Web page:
That’s the characterization I saw in the theater. I saw him nail all of it, all the contradictions, weaving it into a whole. I saw the most inventive, interesting, quirky, brilliant actor of his generation give a performance for the ages. And the movie reflected that performance.
It’s certainly true that Johnny Depp is not Native American, and that he played one of the few genuinely iconic Native American roles. And his characterization included Indian stereotypes–the pidgin, the vision quests. But I thought his multi-faceted, rich performance honored Native American culture, as did the movie. I do understand that Depp took a job a Native American actor could have played. Lou Diamond Phillips is a fine actor, and is one eighth Cherokee (also one eighth Hispanic, one eighth Chinese, one eighth Phillipino. . .). But Disney wasn’t about to invest a quarter of a billion dollars to fund a Lone Ranger movie starring Armie Hammer and Lou Diamond Phillips. The movie got made because Depp agreed to play the role. As a result, twenty Native American actors got work in smaller roles, (including the tremendous Saginaw Grant, giving a Comanche chief stature and dignity and presence).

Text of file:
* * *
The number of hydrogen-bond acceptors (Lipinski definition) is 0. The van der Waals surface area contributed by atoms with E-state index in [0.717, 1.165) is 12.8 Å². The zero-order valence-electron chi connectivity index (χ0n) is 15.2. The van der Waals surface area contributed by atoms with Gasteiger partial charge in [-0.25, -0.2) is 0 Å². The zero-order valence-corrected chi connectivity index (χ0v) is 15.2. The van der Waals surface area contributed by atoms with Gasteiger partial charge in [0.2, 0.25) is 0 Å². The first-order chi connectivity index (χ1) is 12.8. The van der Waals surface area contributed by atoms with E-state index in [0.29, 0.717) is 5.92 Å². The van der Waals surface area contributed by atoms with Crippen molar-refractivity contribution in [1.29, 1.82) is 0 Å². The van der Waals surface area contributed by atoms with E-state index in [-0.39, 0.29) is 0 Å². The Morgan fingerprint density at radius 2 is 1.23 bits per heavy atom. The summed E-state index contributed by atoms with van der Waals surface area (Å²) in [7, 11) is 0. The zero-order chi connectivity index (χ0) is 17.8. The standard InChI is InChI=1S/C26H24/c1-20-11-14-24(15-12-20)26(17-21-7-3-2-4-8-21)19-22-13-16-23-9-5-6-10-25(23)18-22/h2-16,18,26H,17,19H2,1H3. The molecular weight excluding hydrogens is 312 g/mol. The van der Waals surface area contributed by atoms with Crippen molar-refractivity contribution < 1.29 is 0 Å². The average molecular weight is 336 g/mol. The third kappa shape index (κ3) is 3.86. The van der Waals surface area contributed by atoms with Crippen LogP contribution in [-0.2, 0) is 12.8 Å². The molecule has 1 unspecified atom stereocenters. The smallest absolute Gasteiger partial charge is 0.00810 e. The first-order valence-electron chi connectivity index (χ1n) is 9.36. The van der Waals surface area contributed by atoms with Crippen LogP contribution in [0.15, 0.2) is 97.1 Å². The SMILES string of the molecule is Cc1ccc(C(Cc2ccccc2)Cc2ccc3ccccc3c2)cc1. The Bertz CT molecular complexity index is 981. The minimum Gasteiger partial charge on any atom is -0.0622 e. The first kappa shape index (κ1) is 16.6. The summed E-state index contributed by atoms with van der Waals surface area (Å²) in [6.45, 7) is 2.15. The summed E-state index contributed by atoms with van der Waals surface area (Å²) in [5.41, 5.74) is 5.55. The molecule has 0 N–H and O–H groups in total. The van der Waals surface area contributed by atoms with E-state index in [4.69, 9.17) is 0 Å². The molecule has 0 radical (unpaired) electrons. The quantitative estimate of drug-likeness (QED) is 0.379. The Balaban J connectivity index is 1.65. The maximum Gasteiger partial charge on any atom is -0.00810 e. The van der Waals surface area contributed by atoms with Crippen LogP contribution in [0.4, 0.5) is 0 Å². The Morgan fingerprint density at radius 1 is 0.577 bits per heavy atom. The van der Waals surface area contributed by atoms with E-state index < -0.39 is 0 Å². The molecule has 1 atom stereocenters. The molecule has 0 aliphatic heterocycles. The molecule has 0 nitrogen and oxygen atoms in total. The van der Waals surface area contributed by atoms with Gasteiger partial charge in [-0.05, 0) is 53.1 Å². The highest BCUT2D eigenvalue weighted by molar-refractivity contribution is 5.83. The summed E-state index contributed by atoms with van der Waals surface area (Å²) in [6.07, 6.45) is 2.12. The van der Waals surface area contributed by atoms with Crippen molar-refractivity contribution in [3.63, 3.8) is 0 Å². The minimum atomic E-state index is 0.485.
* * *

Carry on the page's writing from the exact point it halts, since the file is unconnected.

And the movie also honored the Comanche narratively. The basic plot involves evil railway magnate Cole (Tom Wilkinson), who starts a border war with the Comanche because he knows there’s silver on Comanche land. That echoes our sad history twenty times over–quite specifically, it echoes 1874-76, when the US Cavalry precipitated a war over the Black Hills, sacred to the Cheyenne and Lakota, and given to them via treaty–until gold was found there. And so, in The Lone Ranger, the Cavalry provoke a Comanche attack, and then mow down the Comanche warriors with repeating rifles and Gatling guns. It was a powerful bit of filmmaking, given full value by the director, given enough time and space to really resonate. And, then, cut to The Lone Ranger and Tonto barely escaping with their lives, and their escape is treated a little comically. Inappropriate? Human comedy, human foolishness and greed and weakness juxtaposed against tragedy? Is there a more profound human tragedy than the Civil War? Has it ever been treated more beautifully, majestically, than in . . . The General? A Buster Keaton farce? Or how about Roberto Benigni in Life is Beautiful? A comedy, set in the Holocaust?